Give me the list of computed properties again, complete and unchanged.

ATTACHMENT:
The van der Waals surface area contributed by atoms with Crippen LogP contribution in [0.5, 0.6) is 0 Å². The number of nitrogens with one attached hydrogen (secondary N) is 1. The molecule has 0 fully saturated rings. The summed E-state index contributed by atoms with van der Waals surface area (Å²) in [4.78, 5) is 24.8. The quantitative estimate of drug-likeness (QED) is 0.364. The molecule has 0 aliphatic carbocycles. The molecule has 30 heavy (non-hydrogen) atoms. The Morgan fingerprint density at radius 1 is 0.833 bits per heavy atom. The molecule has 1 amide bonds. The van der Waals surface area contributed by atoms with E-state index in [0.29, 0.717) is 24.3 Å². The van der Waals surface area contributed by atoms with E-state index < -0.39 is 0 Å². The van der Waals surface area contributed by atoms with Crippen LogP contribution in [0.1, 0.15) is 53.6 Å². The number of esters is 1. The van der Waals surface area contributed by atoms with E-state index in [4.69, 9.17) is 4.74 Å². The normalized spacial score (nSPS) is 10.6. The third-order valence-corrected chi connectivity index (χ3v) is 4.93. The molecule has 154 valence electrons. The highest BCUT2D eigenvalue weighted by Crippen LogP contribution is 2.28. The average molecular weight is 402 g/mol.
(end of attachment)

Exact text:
The van der Waals surface area contributed by atoms with Crippen LogP contribution in [0.5, 0.6) is 0 Å². The number of nitrogens with one attached hydrogen (secondary N) is 1. The molecule has 0 fully saturated rings. The summed E-state index contributed by atoms with van der Waals surface area (Å²) in [4.78, 5) is 24.8. The quantitative estimate of drug-likeness (QED) is 0.364. The molecule has 0 aliphatic carbocycles. The molecule has 30 heavy (non-hydrogen) atoms. The Morgan fingerprint density at radius 1 is 0.833 bits per heavy atom. The molecule has 1 amide bonds. The van der Waals surface area contributed by atoms with E-state index in [0.29, 0.717) is 24.3 Å². The van der Waals surface area contributed by atoms with E-state index < -0.39 is 0 Å². The van der Waals surface area contributed by atoms with Crippen LogP contribution in [0.1, 0.15) is 53.6 Å². The number of esters is 1. The van der Waals surface area contributed by atoms with E-state index in [4.69, 9.17) is 4.74 Å². The normalized spacial score (nSPS) is 10.6. The third-order valence-corrected chi connectivity index (χ3v) is 4.93. The molecule has 154 valence electrons. The highest BCUT2D eigenvalue weighted by Crippen LogP contribution is 2.28. The average molecular weight is 402 g/mol.